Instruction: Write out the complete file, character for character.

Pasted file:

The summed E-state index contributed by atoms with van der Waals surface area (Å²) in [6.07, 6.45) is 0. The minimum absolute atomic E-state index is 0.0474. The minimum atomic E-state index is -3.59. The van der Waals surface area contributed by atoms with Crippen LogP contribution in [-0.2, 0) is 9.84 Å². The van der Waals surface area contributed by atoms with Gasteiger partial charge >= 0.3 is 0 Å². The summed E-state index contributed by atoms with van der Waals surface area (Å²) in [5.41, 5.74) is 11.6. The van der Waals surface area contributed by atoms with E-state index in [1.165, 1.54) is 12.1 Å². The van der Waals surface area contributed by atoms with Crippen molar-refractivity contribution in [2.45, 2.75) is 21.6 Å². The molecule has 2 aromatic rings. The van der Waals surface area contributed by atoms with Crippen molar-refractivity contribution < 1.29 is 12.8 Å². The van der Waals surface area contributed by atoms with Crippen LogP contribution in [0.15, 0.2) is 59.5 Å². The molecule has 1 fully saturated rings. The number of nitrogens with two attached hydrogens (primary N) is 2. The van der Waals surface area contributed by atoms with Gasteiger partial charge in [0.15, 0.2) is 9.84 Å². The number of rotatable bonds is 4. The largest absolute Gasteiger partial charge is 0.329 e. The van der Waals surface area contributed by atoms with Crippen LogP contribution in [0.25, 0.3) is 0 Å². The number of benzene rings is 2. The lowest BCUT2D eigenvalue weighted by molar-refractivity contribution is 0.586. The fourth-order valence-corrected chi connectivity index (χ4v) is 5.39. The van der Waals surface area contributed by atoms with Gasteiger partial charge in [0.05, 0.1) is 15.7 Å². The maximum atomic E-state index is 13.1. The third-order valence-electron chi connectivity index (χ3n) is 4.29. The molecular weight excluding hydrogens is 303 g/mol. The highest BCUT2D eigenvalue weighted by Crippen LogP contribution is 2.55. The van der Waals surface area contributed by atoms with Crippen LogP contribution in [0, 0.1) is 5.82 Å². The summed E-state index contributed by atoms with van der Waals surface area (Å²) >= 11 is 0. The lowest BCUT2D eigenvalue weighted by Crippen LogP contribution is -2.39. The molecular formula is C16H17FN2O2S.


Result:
The summed E-state index contributed by atoms with van der Waals surface area (Å²) in [6.07, 6.45) is 0. The minimum absolute atomic E-state index is 0.0474. The minimum atomic E-state index is -3.59. The van der Waals surface area contributed by atoms with Crippen LogP contribution in [-0.2, 0) is 9.84 Å². The van der Waals surface area contributed by atoms with Gasteiger partial charge >= 0.3 is 0 Å². The summed E-state index contributed by atoms with van der Waals surface area (Å²) in [5.41, 5.74) is 11.6. The van der Waals surface area contributed by atoms with E-state index in [1.165, 1.54) is 12.1 Å². The van der Waals surface area contributed by atoms with Crippen molar-refractivity contribution in [2.45, 2.75) is 21.6 Å². The molecule has 2 aromatic rings. The van der Waals surface area contributed by atoms with Crippen molar-refractivity contribution < 1.29 is 12.8 Å². The van der Waals surface area contributed by atoms with Crippen LogP contribution in [0.15, 0.2) is 59.5 Å². The molecule has 1 fully saturated rings. The number of nitrogens with two attached hydrogens (primary N) is 2. The van der Waals surface area contributed by atoms with Gasteiger partial charge in [0.15, 0.2) is 9.84 Å². The number of rotatable bonds is 4. The largest absolute Gasteiger partial charge is 0.329 e. The van der Waals surface area contributed by atoms with Crippen LogP contribution in [0.25, 0.3) is 0 Å². The number of benzene rings is 2. The lowest BCUT2D eigenvalue weighted by molar-refractivity contribution is 0.586. The fourth-order valence-corrected chi connectivity index (χ4v) is 5.39. The van der Waals surface area contributed by atoms with Gasteiger partial charge in [0.05, 0.1) is 15.7 Å². The maximum atomic E-state index is 13.1. The third-order valence-electron chi connectivity index (χ3n) is 4.29. The molecular weight excluding hydrogens is 303 g/mol. The highest BCUT2D eigenvalue weighted by Crippen LogP contribution is 2.55. The van der Waals surface area contributed by atoms with Crippen LogP contribution in [0, 0.1) is 5.82 Å². The summed E-state index contributed by atoms with van der Waals surface area (Å²) >= 11 is 0. The lowest BCUT2D eigenvalue weighted by Crippen LogP contribution is -2.39. The molecular formula is C16H17FN2O2S.